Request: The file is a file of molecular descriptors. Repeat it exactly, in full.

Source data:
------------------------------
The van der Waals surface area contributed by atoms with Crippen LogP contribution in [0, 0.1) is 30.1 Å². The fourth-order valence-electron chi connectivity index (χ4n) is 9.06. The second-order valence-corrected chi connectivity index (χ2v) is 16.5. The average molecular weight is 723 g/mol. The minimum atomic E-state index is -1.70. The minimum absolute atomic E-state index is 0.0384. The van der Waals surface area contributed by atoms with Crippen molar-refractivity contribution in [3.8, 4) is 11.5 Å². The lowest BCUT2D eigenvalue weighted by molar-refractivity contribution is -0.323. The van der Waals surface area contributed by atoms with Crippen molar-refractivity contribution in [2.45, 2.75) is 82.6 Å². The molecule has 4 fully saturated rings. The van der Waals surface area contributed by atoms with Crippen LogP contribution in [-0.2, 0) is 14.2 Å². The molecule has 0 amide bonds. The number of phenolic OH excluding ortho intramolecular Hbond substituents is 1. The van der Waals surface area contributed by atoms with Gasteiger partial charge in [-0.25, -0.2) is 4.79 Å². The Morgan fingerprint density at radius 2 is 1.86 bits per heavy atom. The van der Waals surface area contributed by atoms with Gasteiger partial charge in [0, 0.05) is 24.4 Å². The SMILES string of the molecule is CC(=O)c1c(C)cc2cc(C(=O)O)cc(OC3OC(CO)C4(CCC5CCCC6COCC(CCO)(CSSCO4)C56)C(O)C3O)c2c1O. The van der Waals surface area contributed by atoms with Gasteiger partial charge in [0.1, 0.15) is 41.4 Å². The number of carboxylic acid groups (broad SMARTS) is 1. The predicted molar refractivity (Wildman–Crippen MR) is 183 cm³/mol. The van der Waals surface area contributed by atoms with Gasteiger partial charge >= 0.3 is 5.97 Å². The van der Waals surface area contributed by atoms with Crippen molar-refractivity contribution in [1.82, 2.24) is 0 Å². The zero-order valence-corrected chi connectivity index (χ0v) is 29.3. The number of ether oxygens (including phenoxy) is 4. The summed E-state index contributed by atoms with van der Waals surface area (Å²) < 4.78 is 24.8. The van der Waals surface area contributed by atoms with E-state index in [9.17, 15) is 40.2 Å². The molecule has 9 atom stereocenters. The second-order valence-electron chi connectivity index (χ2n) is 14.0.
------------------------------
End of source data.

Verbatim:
The van der Waals surface area contributed by atoms with Crippen LogP contribution in [0, 0.1) is 30.1 Å². The fourth-order valence-electron chi connectivity index (χ4n) is 9.06. The second-order valence-corrected chi connectivity index (χ2v) is 16.5. The average molecular weight is 723 g/mol. The minimum atomic E-state index is -1.70. The minimum absolute atomic E-state index is 0.0384. The van der Waals surface area contributed by atoms with Crippen molar-refractivity contribution in [3.8, 4) is 11.5 Å². The lowest BCUT2D eigenvalue weighted by molar-refractivity contribution is -0.323. The van der Waals surface area contributed by atoms with Crippen molar-refractivity contribution in [2.45, 2.75) is 82.6 Å². The molecule has 4 fully saturated rings. The van der Waals surface area contributed by atoms with Crippen LogP contribution in [-0.2, 0) is 14.2 Å². The molecule has 0 amide bonds. The number of phenolic OH excluding ortho intramolecular Hbond substituents is 1. The van der Waals surface area contributed by atoms with Gasteiger partial charge in [-0.25, -0.2) is 4.79 Å². The Morgan fingerprint density at radius 2 is 1.86 bits per heavy atom. The van der Waals surface area contributed by atoms with Gasteiger partial charge in [0, 0.05) is 24.4 Å². The SMILES string of the molecule is CC(=O)c1c(C)cc2cc(C(=O)O)cc(OC3OC(CO)C4(CCC5CCCC6COCC(CCO)(CSSCO4)C56)C(O)C3O)c2c1O. The van der Waals surface area contributed by atoms with Gasteiger partial charge in [0.1, 0.15) is 41.4 Å². The number of carboxylic acid groups (broad SMARTS) is 1. The predicted molar refractivity (Wildman–Crippen MR) is 183 cm³/mol. The van der Waals surface area contributed by atoms with Gasteiger partial charge >= 0.3 is 5.97 Å². The van der Waals surface area contributed by atoms with Crippen molar-refractivity contribution in [1.82, 2.24) is 0 Å². The zero-order valence-corrected chi connectivity index (χ0v) is 29.3. The number of ether oxygens (including phenoxy) is 4. The summed E-state index contributed by atoms with van der Waals surface area (Å²) < 4.78 is 24.8. The van der Waals surface area contributed by atoms with E-state index in [9.17, 15) is 40.2 Å². The molecule has 9 atom stereocenters. The second-order valence-electron chi connectivity index (χ2n) is 14.0.